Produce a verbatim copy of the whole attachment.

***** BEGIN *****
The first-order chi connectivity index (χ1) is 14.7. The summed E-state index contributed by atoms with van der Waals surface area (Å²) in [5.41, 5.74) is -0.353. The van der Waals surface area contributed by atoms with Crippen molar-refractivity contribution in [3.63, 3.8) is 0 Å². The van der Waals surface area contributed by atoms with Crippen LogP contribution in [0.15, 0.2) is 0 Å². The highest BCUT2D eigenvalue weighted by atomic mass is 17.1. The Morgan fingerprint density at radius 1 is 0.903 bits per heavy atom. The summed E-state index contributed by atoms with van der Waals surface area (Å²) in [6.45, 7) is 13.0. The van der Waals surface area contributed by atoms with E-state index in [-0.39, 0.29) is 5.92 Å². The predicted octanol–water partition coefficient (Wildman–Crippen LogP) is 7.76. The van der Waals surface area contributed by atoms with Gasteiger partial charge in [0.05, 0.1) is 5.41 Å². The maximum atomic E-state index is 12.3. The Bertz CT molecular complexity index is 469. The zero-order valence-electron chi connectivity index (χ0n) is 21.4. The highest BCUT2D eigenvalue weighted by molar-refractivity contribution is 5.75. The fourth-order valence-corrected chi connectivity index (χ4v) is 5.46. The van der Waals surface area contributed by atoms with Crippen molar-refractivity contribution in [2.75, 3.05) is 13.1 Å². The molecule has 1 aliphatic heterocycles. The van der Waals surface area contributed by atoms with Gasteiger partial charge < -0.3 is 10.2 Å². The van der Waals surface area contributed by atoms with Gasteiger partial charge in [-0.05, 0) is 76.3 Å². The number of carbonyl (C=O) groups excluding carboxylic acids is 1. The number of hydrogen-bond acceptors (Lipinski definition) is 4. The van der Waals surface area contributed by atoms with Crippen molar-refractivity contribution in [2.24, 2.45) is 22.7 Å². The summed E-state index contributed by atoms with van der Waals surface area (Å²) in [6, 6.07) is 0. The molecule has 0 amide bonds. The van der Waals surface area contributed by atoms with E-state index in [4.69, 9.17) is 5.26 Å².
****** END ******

The first-order chi connectivity index (χ1) is 14.7. The summed E-state index contributed by atoms with van der Waals surface area (Å²) in [5.41, 5.74) is -0.353. The van der Waals surface area contributed by atoms with Crippen molar-refractivity contribution in [3.63, 3.8) is 0 Å². The van der Waals surface area contributed by atoms with Crippen LogP contribution in [0.15, 0.2) is 0 Å². The highest BCUT2D eigenvalue weighted by atomic mass is 17.1. The Morgan fingerprint density at radius 1 is 0.903 bits per heavy atom. The summed E-state index contributed by atoms with van der Waals surface area (Å²) in [6.45, 7) is 13.0. The van der Waals surface area contributed by atoms with E-state index in [-0.39, 0.29) is 5.92 Å². The predicted octanol–water partition coefficient (Wildman–Crippen LogP) is 7.76. The van der Waals surface area contributed by atoms with Gasteiger partial charge in [0.05, 0.1) is 5.41 Å². The maximum atomic E-state index is 12.3. The Bertz CT molecular complexity index is 469. The zero-order valence-electron chi connectivity index (χ0n) is 21.4. The highest BCUT2D eigenvalue weighted by molar-refractivity contribution is 5.75. The fourth-order valence-corrected chi connectivity index (χ4v) is 5.46. The van der Waals surface area contributed by atoms with Crippen molar-refractivity contribution in [2.75, 3.05) is 13.1 Å². The molecule has 1 aliphatic heterocycles. The van der Waals surface area contributed by atoms with Gasteiger partial charge < -0.3 is 10.2 Å². The van der Waals surface area contributed by atoms with Gasteiger partial charge in [-0.05, 0) is 76.3 Å². The number of carbonyl (C=O) groups excluding carboxylic acids is 1. The number of hydrogen-bond acceptors (Lipinski definition) is 4. The van der Waals surface area contributed by atoms with Crippen molar-refractivity contribution in [2.24, 2.45) is 22.7 Å². The summed E-state index contributed by atoms with van der Waals surface area (Å²) in [6, 6.07) is 0. The molecule has 0 amide bonds. The van der Waals surface area contributed by atoms with E-state index in [4.69, 9.17) is 5.26 Å².